As you may have noticed, I've been digging the Wendy's "Red Wig" campaign for awhile. As predicted, Wendy's red wigs are for sale for $29.99, presumably for Halloween, but unlike when Burger King started selling King Masks a few years back, these aren't for sale from Wendy's Instead, Wendy's wants the wig to stand for empowered consumers while at the same time controlling its distribution. I found a link to the "Wendy's approved Red Wing Local Activation package," which provides franchisees with all the whimsy and red hair from the commercials for a lo, lo $20. It contains: "One official Red Wig, reference worksheet for Red Wig and Wendy usage and 'Dos and Don'ts'[sic] , one DVD of Red Wig performances as a reference for appropriate style and behavior, talk points/script to guide your local Red Wig talent." The site selling the package makes clear, "WIGS ARE NOT INTENDED FOR THE PUBLIC." If that weren't enough, the site links to this Usage Guide written by Wendy's vp/brand management Bob Holtcamp. He says that the wig "is something that is most effective when it appears (my emphasis) to come from consumers." God forbid that it actually did come from consumers.

Be afraid! It's Bob Dylan for Cadillac!

This Cadillac Escalade ad/short film starring Bob Dylan is scaring me. Just in time for Halloween, I guess. Created by Modernista.

'Portfolio' finally covers ad business!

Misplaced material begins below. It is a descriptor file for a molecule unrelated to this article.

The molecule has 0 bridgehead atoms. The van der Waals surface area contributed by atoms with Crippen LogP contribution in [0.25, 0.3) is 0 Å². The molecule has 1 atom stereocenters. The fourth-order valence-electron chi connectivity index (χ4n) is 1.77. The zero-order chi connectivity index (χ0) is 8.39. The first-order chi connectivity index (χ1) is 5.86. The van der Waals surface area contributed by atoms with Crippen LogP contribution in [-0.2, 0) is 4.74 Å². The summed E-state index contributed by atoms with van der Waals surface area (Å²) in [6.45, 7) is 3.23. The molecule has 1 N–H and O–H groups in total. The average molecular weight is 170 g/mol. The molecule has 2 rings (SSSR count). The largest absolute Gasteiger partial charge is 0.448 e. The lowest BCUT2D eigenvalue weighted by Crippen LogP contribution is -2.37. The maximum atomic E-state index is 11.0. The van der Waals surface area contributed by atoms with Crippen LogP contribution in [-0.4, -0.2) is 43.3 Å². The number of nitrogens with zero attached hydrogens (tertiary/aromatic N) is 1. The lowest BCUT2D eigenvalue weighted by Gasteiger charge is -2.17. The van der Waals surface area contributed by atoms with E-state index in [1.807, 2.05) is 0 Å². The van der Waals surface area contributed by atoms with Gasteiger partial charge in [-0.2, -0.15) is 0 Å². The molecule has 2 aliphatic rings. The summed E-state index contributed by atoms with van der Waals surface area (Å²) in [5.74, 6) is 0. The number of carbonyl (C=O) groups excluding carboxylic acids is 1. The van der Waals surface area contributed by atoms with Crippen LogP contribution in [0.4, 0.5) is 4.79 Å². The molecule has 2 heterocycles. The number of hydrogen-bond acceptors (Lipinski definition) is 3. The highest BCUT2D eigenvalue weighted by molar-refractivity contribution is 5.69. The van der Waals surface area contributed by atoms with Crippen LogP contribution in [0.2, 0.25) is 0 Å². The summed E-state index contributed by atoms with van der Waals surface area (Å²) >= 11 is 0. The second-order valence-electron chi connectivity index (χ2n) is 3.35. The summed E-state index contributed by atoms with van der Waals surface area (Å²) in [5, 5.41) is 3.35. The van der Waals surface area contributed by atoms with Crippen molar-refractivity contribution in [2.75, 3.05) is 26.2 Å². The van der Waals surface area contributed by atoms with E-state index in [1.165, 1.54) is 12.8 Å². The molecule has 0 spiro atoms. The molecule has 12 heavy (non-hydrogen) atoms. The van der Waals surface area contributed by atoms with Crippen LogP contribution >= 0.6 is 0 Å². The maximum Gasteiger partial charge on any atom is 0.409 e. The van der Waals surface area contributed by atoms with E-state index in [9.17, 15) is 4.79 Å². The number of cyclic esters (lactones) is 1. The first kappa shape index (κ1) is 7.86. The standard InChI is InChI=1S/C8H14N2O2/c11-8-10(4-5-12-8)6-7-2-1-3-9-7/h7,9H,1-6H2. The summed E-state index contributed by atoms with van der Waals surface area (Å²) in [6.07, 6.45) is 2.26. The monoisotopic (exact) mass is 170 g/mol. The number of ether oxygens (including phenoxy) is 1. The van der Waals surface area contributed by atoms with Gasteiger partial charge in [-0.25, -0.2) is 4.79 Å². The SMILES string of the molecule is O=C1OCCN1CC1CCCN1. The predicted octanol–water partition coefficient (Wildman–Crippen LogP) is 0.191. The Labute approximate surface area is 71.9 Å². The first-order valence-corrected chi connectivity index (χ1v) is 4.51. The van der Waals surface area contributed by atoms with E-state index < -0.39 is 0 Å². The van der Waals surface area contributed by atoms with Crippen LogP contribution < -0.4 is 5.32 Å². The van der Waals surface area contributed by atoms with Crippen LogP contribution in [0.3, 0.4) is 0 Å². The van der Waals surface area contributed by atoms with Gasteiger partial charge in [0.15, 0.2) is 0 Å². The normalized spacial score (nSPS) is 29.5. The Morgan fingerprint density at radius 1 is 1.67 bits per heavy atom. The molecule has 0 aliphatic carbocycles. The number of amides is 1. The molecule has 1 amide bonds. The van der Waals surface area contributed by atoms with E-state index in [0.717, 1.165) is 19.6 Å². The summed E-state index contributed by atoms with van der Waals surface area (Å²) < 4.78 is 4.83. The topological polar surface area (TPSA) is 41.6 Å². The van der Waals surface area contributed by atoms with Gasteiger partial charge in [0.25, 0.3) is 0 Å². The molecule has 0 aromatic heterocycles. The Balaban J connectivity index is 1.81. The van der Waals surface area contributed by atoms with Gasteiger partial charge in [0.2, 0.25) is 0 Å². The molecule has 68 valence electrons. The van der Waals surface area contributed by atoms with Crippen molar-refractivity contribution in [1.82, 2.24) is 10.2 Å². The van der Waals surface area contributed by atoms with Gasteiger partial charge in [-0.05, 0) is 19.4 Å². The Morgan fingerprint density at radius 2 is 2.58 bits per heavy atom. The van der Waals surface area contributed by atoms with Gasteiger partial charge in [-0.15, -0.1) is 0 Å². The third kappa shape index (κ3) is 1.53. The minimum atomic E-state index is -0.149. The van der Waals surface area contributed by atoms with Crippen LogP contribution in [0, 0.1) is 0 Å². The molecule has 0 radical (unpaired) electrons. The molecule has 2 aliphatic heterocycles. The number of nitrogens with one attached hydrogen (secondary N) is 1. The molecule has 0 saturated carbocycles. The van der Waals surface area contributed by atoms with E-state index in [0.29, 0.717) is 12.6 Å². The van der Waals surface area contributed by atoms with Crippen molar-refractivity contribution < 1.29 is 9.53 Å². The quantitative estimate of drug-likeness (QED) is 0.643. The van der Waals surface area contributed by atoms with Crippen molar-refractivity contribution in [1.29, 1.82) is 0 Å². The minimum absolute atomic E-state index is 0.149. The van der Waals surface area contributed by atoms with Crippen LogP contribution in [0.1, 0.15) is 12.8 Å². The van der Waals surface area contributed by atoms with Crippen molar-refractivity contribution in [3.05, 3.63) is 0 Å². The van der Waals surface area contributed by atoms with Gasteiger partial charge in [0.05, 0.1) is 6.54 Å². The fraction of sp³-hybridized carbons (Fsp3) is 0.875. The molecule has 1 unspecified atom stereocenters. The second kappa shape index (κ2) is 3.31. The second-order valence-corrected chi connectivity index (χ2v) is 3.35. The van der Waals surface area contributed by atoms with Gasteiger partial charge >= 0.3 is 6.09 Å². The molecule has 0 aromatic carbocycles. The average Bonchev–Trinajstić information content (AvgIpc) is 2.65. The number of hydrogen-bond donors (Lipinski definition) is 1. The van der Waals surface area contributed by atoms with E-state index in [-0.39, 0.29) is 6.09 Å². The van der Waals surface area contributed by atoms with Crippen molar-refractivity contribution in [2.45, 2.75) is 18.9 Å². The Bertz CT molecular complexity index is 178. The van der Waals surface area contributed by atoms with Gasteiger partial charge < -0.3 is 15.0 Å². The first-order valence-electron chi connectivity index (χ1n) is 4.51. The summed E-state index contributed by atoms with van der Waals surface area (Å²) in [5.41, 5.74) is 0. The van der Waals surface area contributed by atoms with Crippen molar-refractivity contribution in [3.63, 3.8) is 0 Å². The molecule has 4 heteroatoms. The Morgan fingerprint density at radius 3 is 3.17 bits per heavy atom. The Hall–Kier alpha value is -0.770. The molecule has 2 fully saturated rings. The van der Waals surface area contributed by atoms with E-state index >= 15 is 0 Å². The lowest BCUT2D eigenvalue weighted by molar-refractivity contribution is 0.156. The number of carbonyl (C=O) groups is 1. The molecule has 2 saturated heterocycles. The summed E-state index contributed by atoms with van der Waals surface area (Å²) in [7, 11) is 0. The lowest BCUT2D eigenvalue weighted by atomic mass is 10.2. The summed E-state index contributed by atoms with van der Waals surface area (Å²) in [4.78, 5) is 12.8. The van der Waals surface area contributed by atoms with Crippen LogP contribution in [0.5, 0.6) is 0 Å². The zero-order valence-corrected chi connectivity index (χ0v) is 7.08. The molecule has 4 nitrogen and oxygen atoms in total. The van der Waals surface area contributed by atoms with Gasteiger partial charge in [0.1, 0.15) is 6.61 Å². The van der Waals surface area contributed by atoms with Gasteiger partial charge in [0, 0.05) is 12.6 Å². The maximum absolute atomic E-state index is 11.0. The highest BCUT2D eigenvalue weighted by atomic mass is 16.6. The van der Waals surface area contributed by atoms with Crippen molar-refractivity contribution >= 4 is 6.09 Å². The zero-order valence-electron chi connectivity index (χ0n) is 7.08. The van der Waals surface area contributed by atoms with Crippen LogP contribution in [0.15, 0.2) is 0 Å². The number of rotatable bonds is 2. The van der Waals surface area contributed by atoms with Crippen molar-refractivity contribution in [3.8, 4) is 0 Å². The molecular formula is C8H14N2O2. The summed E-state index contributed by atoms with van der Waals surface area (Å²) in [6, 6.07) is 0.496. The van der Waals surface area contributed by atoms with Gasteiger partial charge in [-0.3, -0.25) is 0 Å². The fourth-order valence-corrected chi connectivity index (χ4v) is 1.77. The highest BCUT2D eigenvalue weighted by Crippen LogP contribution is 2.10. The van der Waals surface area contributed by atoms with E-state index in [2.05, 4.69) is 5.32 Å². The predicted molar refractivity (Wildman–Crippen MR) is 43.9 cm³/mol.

The story about the marketing and branding behind the New Museum of Contemporary Art in the current issue of Portfolio, isn't much, but at least it's a start. I've been waiting, waiting, waiting for Portfolio to acknowledge the industry's existence and was about to chastise all of you for being too boring to write about, but you're temporarily off the hook. The story is made less interesting by the fact The New York Times already covered it last week, still there's a fun sidebar of what ideas from branding agency Wolff Olins, and creative agency Droga5 got shot down. Wolff Olins rejectees: small speaker announcing lead donors, staffers wearing bright sashes of museum's logo, just calling the museum "New." Droga5 rejectees: cut a silhouette of the new building out of a billboard, something about artists sculpting "refrigerators in the shape of the building as an homage to the neighborhood's history as a restaurant-supply district."OK with me that the world is without that one.

Yes, people do actually leave Google